So, the NHL Stanley Cup Playoffs are down to the final six-pack of games, with Left Coast and Right Coast battling it out. In the meantime, things are buzzing in various ways on Nationwide Boulevard and elsewhere throughout the league. Time for another survey of the happenings-- from the sublime to the ridiculous:
Spooky Hockey Hell Dream -- With full apologies to The Book of Mormon (the musical, not the book), this Sanley Cup Playoff is my absolute nightmare match-up. While the number of former Blue Jackets plays a role (Anton Stralman playing for the Stanley Cup? Really?), it's much more deep-seated than that. Growing up in the S.F. Bay Area, you learn to hate all things Los Angeles, particularly when it comes to sports. Add Jeff Carter to the mix, and the L.A. Kings are just about at the bottom of my list of teams. However, New York falls below even that, likely stemming from my mother pinning a New York Yankees pennant on our front door after Bobby Richardson robbed Willie McCovey of a hit in Game 7 of the 1962 World Series, depriving my Giants of the title. So, be it Yankees, Mets, Giants, Jets, Nets, Knicks or Rangers . . . ugh.
That Being Said . . . With that out of my system, you have to love the level of hockey being played -- not only in the Finals, but throughout the playoffs, which have been universally entertaining. As much as I might dislike the two finalists, you have to admire the skills of both squads, but particularly the Kings. Henrik Lundqvist has put the Rangers on his back for the entire playoffs, and while he's had periodic help from some quarters, he's the reason they are in the finals. The Kings, on the other hand, are where I see the Jackets heading. They have guys willing to play a physical game, yet can put the puck in the net. They also have a few snipers who they allow to do what they do best. A good defensive corps with one stud, a very good guy in net -- and they can play with speed.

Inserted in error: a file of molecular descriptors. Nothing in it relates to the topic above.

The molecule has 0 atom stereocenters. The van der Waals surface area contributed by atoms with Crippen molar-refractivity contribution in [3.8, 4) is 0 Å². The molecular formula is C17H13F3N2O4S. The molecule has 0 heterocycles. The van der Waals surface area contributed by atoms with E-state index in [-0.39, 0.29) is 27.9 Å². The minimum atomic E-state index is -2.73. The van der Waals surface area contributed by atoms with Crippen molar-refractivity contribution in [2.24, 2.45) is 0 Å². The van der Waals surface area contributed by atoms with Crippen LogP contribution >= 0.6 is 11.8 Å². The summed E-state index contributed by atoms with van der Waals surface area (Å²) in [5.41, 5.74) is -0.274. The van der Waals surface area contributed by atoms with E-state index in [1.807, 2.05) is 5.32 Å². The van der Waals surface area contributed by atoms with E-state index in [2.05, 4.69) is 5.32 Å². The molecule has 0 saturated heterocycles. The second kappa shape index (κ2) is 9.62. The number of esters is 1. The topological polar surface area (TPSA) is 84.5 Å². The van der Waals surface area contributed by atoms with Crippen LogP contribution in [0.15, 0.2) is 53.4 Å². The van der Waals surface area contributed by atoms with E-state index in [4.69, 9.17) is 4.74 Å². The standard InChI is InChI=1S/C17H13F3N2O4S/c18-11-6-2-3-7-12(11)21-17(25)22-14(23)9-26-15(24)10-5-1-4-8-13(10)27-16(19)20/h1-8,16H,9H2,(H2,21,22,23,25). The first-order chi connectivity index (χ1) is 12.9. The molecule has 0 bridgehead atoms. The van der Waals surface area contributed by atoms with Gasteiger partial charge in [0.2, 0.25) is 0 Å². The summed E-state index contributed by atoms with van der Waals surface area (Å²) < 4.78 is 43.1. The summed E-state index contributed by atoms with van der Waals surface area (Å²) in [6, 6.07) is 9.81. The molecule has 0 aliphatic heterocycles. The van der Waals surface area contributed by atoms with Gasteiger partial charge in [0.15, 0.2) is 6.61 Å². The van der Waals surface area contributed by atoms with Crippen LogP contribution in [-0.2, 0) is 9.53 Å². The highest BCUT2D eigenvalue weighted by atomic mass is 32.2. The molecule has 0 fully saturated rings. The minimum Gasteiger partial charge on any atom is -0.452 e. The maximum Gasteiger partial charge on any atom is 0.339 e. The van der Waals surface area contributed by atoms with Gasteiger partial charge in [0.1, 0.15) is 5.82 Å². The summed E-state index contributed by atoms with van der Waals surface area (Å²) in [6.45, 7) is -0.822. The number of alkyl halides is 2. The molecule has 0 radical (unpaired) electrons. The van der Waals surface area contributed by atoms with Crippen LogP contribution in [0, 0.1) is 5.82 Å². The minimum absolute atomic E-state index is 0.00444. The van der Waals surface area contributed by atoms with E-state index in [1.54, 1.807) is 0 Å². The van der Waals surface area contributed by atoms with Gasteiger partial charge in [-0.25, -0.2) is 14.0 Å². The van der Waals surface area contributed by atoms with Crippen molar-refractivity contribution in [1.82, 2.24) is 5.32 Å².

Speaking of Speed . . .It was refreshing to hear coach Todd Richards talk about the need for the Blue Jackets to play with more speed. With his emphasis on hitting everything in sight, sometimes the game on the ice can get awfully static, and that's when the club gets in trouble. Speed, of course, is more than just the ability to skate fast -- its is the ability to play fast. That comes with time and familiarity, and you need look no further than the Kings to see how that works.
While on the subject of Richards, his two-year contract extension was simultaneously well-deserved on his part and smart on the club's part. He was forced to deal with some significant injury spells, and kept the ship steady during the early drought. He brought home a winner, and the team showed both character and increased skill as the season progressed. At the same time, with only a two-year deal, the club protected itself in the event things take an ugly turn. It's a win-win right now. What I wish for Richards going forward are two primary things:
1. Allow guys to do what they do best -- while still holding them accountable. Not everyone is going to be good at beating the crap out of the opposition, and it takes them out of their games. As L.A. shows, you can have a physical team, but allow your scorers the freedom to do what they need to do. The "wear-'em-down" philosophy is good -- to a point. It's something you want to have in your arsenal, but it does not work as well in the playoffs, and it takes a heavy toll on your own squad over the course of 82 games. L.A .has found that balance, and I hope Richards finds it as well. I'm sure Cam Atkinson would be appreciative . . .
2. Just once in awhile . . . even for variety . . . smile, laugh, throw something, do something to show emotion. Nobody is saying you have to be John Tortorella, and there is a lot to be said for calm stewardship, but letting the pulse get over 40 once in a while would be a good thing.